Different potting media retain different amounts of water; for example, pine bark nuggets will hold moisture longer than charcoal or clay pellets. The greater the water retention, the less you need to water. Orchids can also be watered from the top or bottom. Mounted plants will need more water than unmounted plants. Standard orchid mixes include fir bark, tree fern fiber, sphagnum moss, perlite, and gravel. 

closeup of an orchid
The Spruce / Leticia Almeida

How to Water Orchids in Bark or Wood Chips

Orchids are commonly potted in bark, wood chips, or a commercial orchid bark mixture. Bark initially repels water, but if you soak the pot in a container full of water, it retains the water.

  1. Fill the planter with water up to just below the top of the planter. Leave it for about 10 minutes, so it gets saturated. Allow the water to drain out completely. Don't let it sit longer than that. Make sure the entire pot gets water evenly. Water orchids in bark usually every four to 10 days, depending on the plant and how fast the bark dries out.
  2. Feel the weight of the container; it will be heavy. Feel the difference between a freshly watered plant and one that has gone without water for a few days. As the potting mixture dries out, the planter gets lighter. The weight of the pot is an indicator of whether your plant needs water or not. Also, you can stick your finger down into the bark—go about two inches—if it's dry two inches down, it's ready for water.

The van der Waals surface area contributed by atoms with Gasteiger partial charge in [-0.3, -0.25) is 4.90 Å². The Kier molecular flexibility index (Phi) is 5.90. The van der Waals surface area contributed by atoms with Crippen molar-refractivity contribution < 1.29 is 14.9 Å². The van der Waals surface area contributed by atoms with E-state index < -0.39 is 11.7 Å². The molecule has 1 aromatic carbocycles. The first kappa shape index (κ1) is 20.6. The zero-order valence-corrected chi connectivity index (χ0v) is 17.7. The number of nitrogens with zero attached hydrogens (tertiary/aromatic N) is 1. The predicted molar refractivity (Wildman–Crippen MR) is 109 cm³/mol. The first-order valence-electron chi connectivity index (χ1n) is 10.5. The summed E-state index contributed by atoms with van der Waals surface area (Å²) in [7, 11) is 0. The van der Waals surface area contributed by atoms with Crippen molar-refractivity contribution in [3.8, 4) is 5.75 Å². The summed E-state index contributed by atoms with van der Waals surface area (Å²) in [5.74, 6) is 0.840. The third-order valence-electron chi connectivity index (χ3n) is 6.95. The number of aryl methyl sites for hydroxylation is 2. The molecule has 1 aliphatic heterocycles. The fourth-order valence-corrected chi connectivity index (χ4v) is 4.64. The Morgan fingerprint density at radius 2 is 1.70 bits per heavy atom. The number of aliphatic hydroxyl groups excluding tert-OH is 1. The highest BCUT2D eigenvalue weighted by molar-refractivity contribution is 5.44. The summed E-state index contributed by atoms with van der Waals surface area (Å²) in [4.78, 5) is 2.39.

3. Change orchid bark when roots grow over the edge of the container, or it begins to disintegrate and get mushy—usually every two years.

How to Water Orchids in Moss

Sphagnum moss is a fine substrate that can hold water better than bark. It is a great potting medium for young orchids; but a hard medium for delicate root structures to breathe or air out. The best way to water an orchid potted in sphagnum moss is to run the entire pot under the faucet until it flows freely through the drainage holes. Avoid soaking the orchid's water-sensitive crown (where the leaves attach to the stem).

How to Water Orchids in Other Potting Media